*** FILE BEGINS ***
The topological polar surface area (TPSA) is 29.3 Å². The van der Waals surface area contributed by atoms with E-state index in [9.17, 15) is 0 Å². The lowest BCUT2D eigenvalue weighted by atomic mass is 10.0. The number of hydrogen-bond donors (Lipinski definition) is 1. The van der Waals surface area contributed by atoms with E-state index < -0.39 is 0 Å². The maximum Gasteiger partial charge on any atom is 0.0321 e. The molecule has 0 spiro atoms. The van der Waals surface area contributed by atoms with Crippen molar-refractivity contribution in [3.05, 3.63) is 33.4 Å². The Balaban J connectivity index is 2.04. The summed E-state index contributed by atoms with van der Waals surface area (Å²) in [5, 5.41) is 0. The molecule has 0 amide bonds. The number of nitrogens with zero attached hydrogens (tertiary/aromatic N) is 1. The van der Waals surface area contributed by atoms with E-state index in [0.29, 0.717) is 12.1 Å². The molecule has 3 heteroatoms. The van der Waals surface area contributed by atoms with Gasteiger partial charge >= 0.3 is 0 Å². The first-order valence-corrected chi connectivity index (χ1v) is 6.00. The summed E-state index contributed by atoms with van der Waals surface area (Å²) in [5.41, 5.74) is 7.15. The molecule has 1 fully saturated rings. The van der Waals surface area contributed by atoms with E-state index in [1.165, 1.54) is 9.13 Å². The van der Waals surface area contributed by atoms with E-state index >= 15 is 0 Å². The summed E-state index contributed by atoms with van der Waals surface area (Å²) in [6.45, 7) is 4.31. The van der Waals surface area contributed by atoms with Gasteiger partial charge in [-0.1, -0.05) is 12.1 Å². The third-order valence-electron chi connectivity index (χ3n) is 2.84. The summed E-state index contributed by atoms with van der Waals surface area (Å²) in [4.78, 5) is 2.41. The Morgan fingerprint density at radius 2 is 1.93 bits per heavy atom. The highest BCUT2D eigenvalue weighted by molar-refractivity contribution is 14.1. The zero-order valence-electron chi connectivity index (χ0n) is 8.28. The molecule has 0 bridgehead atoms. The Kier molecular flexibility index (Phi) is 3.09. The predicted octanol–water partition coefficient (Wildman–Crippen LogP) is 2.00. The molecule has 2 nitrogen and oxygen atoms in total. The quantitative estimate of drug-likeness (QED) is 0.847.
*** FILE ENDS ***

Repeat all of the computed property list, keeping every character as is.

The topological polar surface area (TPSA) is 29.3 Å². The van der Waals surface area contributed by atoms with E-state index in [9.17, 15) is 0 Å². The lowest BCUT2D eigenvalue weighted by atomic mass is 10.0. The number of hydrogen-bond donors (Lipinski definition) is 1. The van der Waals surface area contributed by atoms with E-state index < -0.39 is 0 Å². The maximum Gasteiger partial charge on any atom is 0.0321 e. The molecule has 0 spiro atoms. The van der Waals surface area contributed by atoms with Crippen molar-refractivity contribution in [3.05, 3.63) is 33.4 Å². The Balaban J connectivity index is 2.04. The summed E-state index contributed by atoms with van der Waals surface area (Å²) in [5, 5.41) is 0. The molecule has 0 amide bonds. The number of nitrogens with zero attached hydrogens (tertiary/aromatic N) is 1. The van der Waals surface area contributed by atoms with E-state index in [0.29, 0.717) is 12.1 Å². The molecule has 3 heteroatoms. The van der Waals surface area contributed by atoms with Gasteiger partial charge >= 0.3 is 0 Å². The first-order valence-corrected chi connectivity index (χ1v) is 6.00. The summed E-state index contributed by atoms with van der Waals surface area (Å²) in [5.41, 5.74) is 7.15. The molecule has 1 fully saturated rings. The van der Waals surface area contributed by atoms with E-state index in [1.165, 1.54) is 9.13 Å². The van der Waals surface area contributed by atoms with E-state index >= 15 is 0 Å². The summed E-state index contributed by atoms with van der Waals surface area (Å²) in [6.45, 7) is 4.31. The van der Waals surface area contributed by atoms with Gasteiger partial charge in [-0.1, -0.05) is 12.1 Å². The third-order valence-electron chi connectivity index (χ3n) is 2.84. The summed E-state index contributed by atoms with van der Waals surface area (Å²) in [4.78, 5) is 2.41. The Morgan fingerprint density at radius 2 is 1.93 bits per heavy atom. The highest BCUT2D eigenvalue weighted by molar-refractivity contribution is 14.1. The zero-order valence-electron chi connectivity index (χ0n) is 8.28. The molecule has 0 bridgehead atoms. The Kier molecular flexibility index (Phi) is 3.09. The predicted octanol–water partition coefficient (Wildman–Crippen LogP) is 2.00. The molecule has 2 nitrogen and oxygen atoms in total. The quantitative estimate of drug-likeness (QED) is 0.847.